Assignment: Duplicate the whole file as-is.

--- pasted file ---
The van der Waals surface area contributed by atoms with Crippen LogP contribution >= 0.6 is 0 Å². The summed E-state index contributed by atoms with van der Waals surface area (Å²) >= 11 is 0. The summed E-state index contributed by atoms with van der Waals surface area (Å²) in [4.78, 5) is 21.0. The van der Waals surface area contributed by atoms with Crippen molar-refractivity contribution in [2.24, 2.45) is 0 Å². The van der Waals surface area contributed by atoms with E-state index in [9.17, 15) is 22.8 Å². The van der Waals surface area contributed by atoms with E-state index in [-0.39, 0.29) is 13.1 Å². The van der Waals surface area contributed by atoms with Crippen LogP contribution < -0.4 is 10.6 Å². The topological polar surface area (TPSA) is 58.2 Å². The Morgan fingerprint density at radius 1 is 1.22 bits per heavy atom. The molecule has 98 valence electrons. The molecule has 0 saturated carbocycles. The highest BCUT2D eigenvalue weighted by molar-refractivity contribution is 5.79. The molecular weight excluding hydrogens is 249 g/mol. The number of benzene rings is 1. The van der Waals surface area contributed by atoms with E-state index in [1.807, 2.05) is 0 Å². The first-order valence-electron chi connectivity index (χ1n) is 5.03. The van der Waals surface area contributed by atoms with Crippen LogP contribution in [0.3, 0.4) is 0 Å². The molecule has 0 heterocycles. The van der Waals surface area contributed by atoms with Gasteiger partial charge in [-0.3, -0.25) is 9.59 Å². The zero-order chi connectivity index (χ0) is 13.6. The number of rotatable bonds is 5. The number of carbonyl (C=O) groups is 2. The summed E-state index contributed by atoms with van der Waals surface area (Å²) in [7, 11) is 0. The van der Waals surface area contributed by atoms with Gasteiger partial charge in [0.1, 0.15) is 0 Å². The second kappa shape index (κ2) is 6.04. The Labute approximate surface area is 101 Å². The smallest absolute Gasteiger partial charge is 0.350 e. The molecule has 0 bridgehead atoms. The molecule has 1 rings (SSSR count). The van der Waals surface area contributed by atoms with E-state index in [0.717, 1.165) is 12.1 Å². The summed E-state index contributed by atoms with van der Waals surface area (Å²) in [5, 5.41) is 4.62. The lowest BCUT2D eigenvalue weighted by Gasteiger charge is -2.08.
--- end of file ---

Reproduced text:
The van der Waals surface area contributed by atoms with Crippen LogP contribution >= 0.6 is 0 Å². The summed E-state index contributed by atoms with van der Waals surface area (Å²) >= 11 is 0. The summed E-state index contributed by atoms with van der Waals surface area (Å²) in [4.78, 5) is 21.0. The van der Waals surface area contributed by atoms with Crippen molar-refractivity contribution in [2.24, 2.45) is 0 Å². The van der Waals surface area contributed by atoms with E-state index in [9.17, 15) is 22.8 Å². The van der Waals surface area contributed by atoms with E-state index in [-0.39, 0.29) is 13.1 Å². The van der Waals surface area contributed by atoms with Crippen LogP contribution < -0.4 is 10.6 Å². The topological polar surface area (TPSA) is 58.2 Å². The Morgan fingerprint density at radius 1 is 1.22 bits per heavy atom. The molecule has 98 valence electrons. The molecule has 0 saturated carbocycles. The highest BCUT2D eigenvalue weighted by molar-refractivity contribution is 5.79. The molecular weight excluding hydrogens is 249 g/mol. The number of benzene rings is 1. The van der Waals surface area contributed by atoms with E-state index in [1.807, 2.05) is 0 Å². The first-order valence-electron chi connectivity index (χ1n) is 5.03. The van der Waals surface area contributed by atoms with Crippen LogP contribution in [0.3, 0.4) is 0 Å². The molecule has 0 heterocycles. The van der Waals surface area contributed by atoms with Gasteiger partial charge in [-0.3, -0.25) is 9.59 Å². The zero-order chi connectivity index (χ0) is 13.6. The number of rotatable bonds is 5. The number of carbonyl (C=O) groups is 2. The summed E-state index contributed by atoms with van der Waals surface area (Å²) in [7, 11) is 0. The van der Waals surface area contributed by atoms with Gasteiger partial charge in [0.1, 0.15) is 0 Å². The second kappa shape index (κ2) is 6.04. The Labute approximate surface area is 101 Å². The smallest absolute Gasteiger partial charge is 0.350 e. The molecule has 0 bridgehead atoms. The molecule has 1 rings (SSSR count). The van der Waals surface area contributed by atoms with E-state index in [0.717, 1.165) is 12.1 Å². The summed E-state index contributed by atoms with van der Waals surface area (Å²) in [5, 5.41) is 4.62. The lowest BCUT2D eigenvalue weighted by Gasteiger charge is -2.08.